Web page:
The heart of the matter is the loving father-daughter bond the two have formed in the absence of a wife and mother. They are happy as they are, yet Lionel at times gently encourages his daughter's independence even as she resists it. (Denis' film has been said to be an hommage to the Yasujiro Ozu 1949 masterpiece "Late Spring" and also to her mother's relationship with her grandfather.) Josephine has a rather tentative relationship with a neighbor, Noé (Gregoire Colin); another neighbor, the lovely Gabrielle (Nicole Dogué), is an ex-girlfriend of Lionel's who helped raise Josephine. She clearly is still deeply in love with him.
Life's inevitable changes prompt Lionel and Josephine to look inward and to sort out their feelings and to contemplate the future; the film examines the important process of self-discovery and making choices. It is a warm, embracing work, with a flowing lyricism and a delicate poignancy, accompanied by a shimmering Tindersticks score and an evocative use of pop songs.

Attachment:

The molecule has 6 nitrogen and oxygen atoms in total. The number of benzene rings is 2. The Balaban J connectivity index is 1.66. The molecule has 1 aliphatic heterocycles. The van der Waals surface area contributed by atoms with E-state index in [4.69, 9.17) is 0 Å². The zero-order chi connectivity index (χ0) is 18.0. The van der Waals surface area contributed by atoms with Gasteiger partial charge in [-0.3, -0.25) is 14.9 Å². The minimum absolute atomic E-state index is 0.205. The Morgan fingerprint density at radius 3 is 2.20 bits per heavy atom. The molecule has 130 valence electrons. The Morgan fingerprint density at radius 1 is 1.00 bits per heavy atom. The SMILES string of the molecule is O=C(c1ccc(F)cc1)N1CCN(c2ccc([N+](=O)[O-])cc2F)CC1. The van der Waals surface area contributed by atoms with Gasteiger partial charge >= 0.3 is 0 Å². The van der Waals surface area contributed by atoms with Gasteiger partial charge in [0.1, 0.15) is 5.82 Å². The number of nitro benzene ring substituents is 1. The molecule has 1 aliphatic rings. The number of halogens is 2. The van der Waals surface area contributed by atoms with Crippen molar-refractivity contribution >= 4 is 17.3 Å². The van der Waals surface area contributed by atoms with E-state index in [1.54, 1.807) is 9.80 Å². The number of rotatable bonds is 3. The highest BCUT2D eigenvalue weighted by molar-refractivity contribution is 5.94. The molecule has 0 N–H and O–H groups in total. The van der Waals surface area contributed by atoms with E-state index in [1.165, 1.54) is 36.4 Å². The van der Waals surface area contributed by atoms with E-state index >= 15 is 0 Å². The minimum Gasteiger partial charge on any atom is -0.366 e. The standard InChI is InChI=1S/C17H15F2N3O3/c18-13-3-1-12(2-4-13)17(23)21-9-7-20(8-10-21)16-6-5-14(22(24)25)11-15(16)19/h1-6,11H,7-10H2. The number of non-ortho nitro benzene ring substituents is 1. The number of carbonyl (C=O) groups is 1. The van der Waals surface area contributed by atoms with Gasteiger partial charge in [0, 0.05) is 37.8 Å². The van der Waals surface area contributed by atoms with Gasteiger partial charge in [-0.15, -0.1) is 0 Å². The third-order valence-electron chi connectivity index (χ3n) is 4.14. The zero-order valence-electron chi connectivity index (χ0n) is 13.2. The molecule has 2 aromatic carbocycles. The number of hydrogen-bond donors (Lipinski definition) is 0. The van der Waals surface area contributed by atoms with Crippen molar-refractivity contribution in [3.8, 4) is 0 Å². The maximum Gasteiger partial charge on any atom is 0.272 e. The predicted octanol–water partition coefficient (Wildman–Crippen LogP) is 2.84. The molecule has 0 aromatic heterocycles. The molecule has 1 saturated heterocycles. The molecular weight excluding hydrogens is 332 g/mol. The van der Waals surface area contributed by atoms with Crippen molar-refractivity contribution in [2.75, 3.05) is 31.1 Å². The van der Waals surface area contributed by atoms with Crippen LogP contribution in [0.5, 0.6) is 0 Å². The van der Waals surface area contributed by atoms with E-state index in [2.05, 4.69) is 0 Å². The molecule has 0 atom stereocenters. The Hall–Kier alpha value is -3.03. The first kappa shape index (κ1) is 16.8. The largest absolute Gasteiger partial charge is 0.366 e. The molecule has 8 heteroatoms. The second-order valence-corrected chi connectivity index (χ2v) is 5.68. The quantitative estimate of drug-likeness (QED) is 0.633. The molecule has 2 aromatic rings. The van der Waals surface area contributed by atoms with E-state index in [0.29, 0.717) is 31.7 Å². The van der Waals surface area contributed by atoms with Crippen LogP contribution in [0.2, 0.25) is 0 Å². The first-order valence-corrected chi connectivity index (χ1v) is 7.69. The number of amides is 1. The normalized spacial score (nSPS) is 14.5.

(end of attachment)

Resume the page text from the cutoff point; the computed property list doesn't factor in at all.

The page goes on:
Denis' childhood in Africa in the last years of French colonial rule reveals itself most directly in a classroom scene in which Josephine laments "the global South" being held in perpetual indebtedness to industrial countries. More striking is the film's depiction of blacks living secure middle-class lives in Paris, something not often seen in French films -- at least those shown in the U.S. Yet the beguiling "35 Shots of Rum's" overriding quality is its shining universality.